So yeah - when you're looking at a laptop, make sure it's one you'll be happy to use. Like - how heavy will it be on your lap, what's the screen size, how responsive is the keyboard and trackpad, what's the rebound like on the keys. With the Macbook Air, it felt like my fingers were dancing over the keys ... and I'm a fast typer. The responsiveness goes for desktops too, I nearly put in a Beta Fault report for Star Wars Old Republic because I had incidents where the character wasn't doing anything. It wasn't the game, it was my wireless keyboard.
Yep. How it feels is the only real factor to consider. But there are a few geeky things to think about :
Feel includes smoothness. And Windows has been broken on smoothness for over a decade. The way to fix it is to use what's called a SSD (Solid State Device) hard disc. It provides instant (nanoseconds) access to data instead of the milliseconds of a normal hard disc. That's a few thousand times quicker. And considering that when you wait for Windows, it's because it's looking up that hard disc ? That's where the SSD comes in. But ... You need a big one for Windows because it gobbles up so much. I have to use "measures" to keep my system running and it runs off a 60GB SSD.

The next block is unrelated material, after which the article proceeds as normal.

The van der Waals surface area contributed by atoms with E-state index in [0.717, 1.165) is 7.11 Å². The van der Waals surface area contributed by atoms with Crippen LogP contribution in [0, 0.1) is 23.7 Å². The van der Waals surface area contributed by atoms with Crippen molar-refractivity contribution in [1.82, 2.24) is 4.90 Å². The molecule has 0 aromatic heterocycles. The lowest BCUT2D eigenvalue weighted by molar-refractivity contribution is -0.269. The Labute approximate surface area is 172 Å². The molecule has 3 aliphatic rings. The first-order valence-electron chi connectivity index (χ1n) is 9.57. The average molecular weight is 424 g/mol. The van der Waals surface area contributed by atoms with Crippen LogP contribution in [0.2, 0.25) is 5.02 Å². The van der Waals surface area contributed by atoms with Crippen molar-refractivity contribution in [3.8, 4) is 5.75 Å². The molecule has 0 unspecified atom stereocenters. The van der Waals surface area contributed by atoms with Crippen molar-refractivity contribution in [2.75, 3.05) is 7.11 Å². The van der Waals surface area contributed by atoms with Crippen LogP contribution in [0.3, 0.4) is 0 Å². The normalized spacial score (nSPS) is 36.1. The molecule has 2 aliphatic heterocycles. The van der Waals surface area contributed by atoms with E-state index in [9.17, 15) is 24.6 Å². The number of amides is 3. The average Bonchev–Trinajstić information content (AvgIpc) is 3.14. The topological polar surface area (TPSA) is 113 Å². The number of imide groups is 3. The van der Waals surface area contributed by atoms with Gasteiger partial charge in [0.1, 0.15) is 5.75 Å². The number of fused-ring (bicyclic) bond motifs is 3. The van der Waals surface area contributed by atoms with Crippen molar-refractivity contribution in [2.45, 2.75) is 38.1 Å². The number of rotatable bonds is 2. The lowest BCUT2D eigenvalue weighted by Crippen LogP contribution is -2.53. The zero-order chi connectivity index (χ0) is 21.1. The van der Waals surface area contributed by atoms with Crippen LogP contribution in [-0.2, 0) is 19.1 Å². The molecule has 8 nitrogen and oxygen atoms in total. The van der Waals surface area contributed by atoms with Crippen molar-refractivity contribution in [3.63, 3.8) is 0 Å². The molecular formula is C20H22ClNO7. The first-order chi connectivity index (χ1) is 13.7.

There is another way, it's called a Hybrid drive. It costs a bit more than a normal disc but you get 500GB/1TB with a little SSD that makes it much quicker. And they fit in laptops too. I upgraded my Acer to one of these (thought old one was going bang!) and it was ... genuinely quicker.
Grab a new processor. Intel's latest are the Haswell series, you can tell these by the 4000 in the code. They have double the battery life for the same and better performance (it's done by making everything smaller).
But most of all - don't spend too much. If I'd waited a bit, I could have got a Macbook Pro with a much better screen than my Macbook Air. But it would have cost me a lot more and the screen on my Macbook Air is perfectly good. Actually better than a Windows laptop because it has more pixels. There's that "Look" thing coming in.
I hope I haven't gone too far into my own head with all that ? Buying a PC can be hellishly confusing, especially because places like PC World don't tell you all you need to know about what they're selling you and builders like Acer have a hellishly confusing array of machines.
If you are in the market for a PC, I'd be happy to give a few pointers (email is in the profile). But :
Novatech and the other builders may let you avoid Windows 8
PC Specialist have amazing configuration options
Never discount something original ... (Like a Macbook or LinuxLaptop)
Picture time ! Remember what I said about Malware and Horrible People ?
PS Warning note - I've bought lots of components from Novatech and will continue to do so (cheap + good stuff) but I have issues with the bits they put in their own-brand PCs. I like the customisation options of PC Specialist but didn't buy from them because I couldn't get a first hand Finger Pokey at their machines.